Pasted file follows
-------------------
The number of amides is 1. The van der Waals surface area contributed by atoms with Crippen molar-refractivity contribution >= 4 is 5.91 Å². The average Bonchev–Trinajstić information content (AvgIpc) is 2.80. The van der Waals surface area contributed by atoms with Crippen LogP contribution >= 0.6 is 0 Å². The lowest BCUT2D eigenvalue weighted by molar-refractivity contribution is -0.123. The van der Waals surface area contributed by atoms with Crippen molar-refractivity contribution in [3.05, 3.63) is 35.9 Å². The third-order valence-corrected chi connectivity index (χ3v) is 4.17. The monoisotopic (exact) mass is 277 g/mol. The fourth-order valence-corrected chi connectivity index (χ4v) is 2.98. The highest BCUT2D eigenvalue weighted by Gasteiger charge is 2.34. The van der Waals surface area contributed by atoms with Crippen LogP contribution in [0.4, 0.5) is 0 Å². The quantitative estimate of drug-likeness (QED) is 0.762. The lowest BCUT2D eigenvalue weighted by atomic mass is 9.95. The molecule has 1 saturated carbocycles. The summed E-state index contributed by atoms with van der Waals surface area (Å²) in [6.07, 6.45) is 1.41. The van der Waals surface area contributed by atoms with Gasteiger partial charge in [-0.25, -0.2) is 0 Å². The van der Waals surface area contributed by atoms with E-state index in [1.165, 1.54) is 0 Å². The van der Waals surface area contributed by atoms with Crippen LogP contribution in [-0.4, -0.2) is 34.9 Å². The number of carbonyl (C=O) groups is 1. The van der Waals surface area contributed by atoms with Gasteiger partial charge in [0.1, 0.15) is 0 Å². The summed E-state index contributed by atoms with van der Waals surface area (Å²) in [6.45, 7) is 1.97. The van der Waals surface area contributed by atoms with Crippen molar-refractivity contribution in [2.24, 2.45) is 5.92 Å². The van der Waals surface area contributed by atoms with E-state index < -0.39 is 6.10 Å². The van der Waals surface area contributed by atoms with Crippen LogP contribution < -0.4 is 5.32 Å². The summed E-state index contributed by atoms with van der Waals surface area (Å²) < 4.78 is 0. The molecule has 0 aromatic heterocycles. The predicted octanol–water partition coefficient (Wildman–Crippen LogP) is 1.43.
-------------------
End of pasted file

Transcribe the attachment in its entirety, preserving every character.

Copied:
The number of amides is 1. The van der Waals surface area contributed by atoms with Crippen molar-refractivity contribution >= 4 is 5.91 Å². The average Bonchev–Trinajstić information content (AvgIpc) is 2.80. The van der Waals surface area contributed by atoms with Crippen LogP contribution >= 0.6 is 0 Å². The lowest BCUT2D eigenvalue weighted by molar-refractivity contribution is -0.123. The van der Waals surface area contributed by atoms with Crippen molar-refractivity contribution in [3.05, 3.63) is 35.9 Å². The third-order valence-corrected chi connectivity index (χ3v) is 4.17. The monoisotopic (exact) mass is 277 g/mol. The fourth-order valence-corrected chi connectivity index (χ4v) is 2.98. The highest BCUT2D eigenvalue weighted by Gasteiger charge is 2.34. The van der Waals surface area contributed by atoms with Crippen LogP contribution in [0.4, 0.5) is 0 Å². The quantitative estimate of drug-likeness (QED) is 0.762. The lowest BCUT2D eigenvalue weighted by atomic mass is 9.95. The molecule has 1 saturated carbocycles. The summed E-state index contributed by atoms with van der Waals surface area (Å²) in [6.07, 6.45) is 1.41. The van der Waals surface area contributed by atoms with Gasteiger partial charge in [-0.25, -0.2) is 0 Å². The van der Waals surface area contributed by atoms with E-state index in [1.165, 1.54) is 0 Å². The van der Waals surface area contributed by atoms with Crippen LogP contribution in [-0.4, -0.2) is 34.9 Å². The number of carbonyl (C=O) groups is 1. The van der Waals surface area contributed by atoms with Gasteiger partial charge in [0.1, 0.15) is 0 Å². The summed E-state index contributed by atoms with van der Waals surface area (Å²) in [6.45, 7) is 1.97. The van der Waals surface area contributed by atoms with Crippen molar-refractivity contribution in [2.24, 2.45) is 5.92 Å². The van der Waals surface area contributed by atoms with E-state index < -0.39 is 6.10 Å². The van der Waals surface area contributed by atoms with Crippen LogP contribution < -0.4 is 5.32 Å². The summed E-state index contributed by atoms with van der Waals surface area (Å²) < 4.78 is 0. The molecule has 0 aromatic heterocycles. The predicted octanol–water partition coefficient (Wildman–Crippen LogP) is 1.43.